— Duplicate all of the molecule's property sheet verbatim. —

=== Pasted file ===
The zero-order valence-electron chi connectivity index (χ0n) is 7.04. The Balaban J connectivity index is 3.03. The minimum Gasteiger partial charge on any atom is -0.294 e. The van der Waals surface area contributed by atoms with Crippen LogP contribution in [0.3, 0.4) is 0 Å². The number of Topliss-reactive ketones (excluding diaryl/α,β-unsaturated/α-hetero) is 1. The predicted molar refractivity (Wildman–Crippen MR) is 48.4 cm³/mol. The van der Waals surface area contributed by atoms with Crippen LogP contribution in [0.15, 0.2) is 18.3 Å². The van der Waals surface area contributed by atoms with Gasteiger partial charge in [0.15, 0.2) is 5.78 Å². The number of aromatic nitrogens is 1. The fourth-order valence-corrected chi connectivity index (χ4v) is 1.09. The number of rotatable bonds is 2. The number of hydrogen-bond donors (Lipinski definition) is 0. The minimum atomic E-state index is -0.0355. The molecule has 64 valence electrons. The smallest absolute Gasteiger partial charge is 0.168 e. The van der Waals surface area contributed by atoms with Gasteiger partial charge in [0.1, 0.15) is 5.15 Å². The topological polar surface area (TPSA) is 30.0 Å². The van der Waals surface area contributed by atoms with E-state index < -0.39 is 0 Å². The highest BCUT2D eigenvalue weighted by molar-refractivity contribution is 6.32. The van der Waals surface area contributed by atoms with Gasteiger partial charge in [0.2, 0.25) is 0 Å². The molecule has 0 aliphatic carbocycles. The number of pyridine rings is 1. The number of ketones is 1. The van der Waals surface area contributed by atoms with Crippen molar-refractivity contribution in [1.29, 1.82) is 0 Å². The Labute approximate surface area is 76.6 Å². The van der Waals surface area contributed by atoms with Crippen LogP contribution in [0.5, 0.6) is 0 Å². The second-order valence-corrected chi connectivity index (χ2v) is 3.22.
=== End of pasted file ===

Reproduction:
The zero-order valence-electron chi connectivity index (χ0n) is 7.04. The Balaban J connectivity index is 3.03. The minimum Gasteiger partial charge on any atom is -0.294 e. The van der Waals surface area contributed by atoms with Crippen LogP contribution in [0.3, 0.4) is 0 Å². The number of Topliss-reactive ketones (excluding diaryl/α,β-unsaturated/α-hetero) is 1. The predicted molar refractivity (Wildman–Crippen MR) is 48.4 cm³/mol. The van der Waals surface area contributed by atoms with Crippen LogP contribution in [0.15, 0.2) is 18.3 Å². The van der Waals surface area contributed by atoms with Gasteiger partial charge in [0.15, 0.2) is 5.78 Å². The number of aromatic nitrogens is 1. The fourth-order valence-corrected chi connectivity index (χ4v) is 1.09. The number of rotatable bonds is 2. The number of hydrogen-bond donors (Lipinski definition) is 0. The minimum atomic E-state index is -0.0355. The molecule has 64 valence electrons. The smallest absolute Gasteiger partial charge is 0.168 e. The van der Waals surface area contributed by atoms with Gasteiger partial charge in [0.1, 0.15) is 5.15 Å². The topological polar surface area (TPSA) is 30.0 Å². The van der Waals surface area contributed by atoms with E-state index < -0.39 is 0 Å². The highest BCUT2D eigenvalue weighted by molar-refractivity contribution is 6.32. The van der Waals surface area contributed by atoms with Gasteiger partial charge in [0.2, 0.25) is 0 Å². The molecule has 0 aliphatic carbocycles. The number of pyridine rings is 1. The number of ketones is 1. The van der Waals surface area contributed by atoms with Crippen molar-refractivity contribution in [1.29, 1.82) is 0 Å². The Labute approximate surface area is 76.6 Å². The van der Waals surface area contributed by atoms with Crippen LogP contribution in [0.5, 0.6) is 0 Å². The second-order valence-corrected chi connectivity index (χ2v) is 3.22.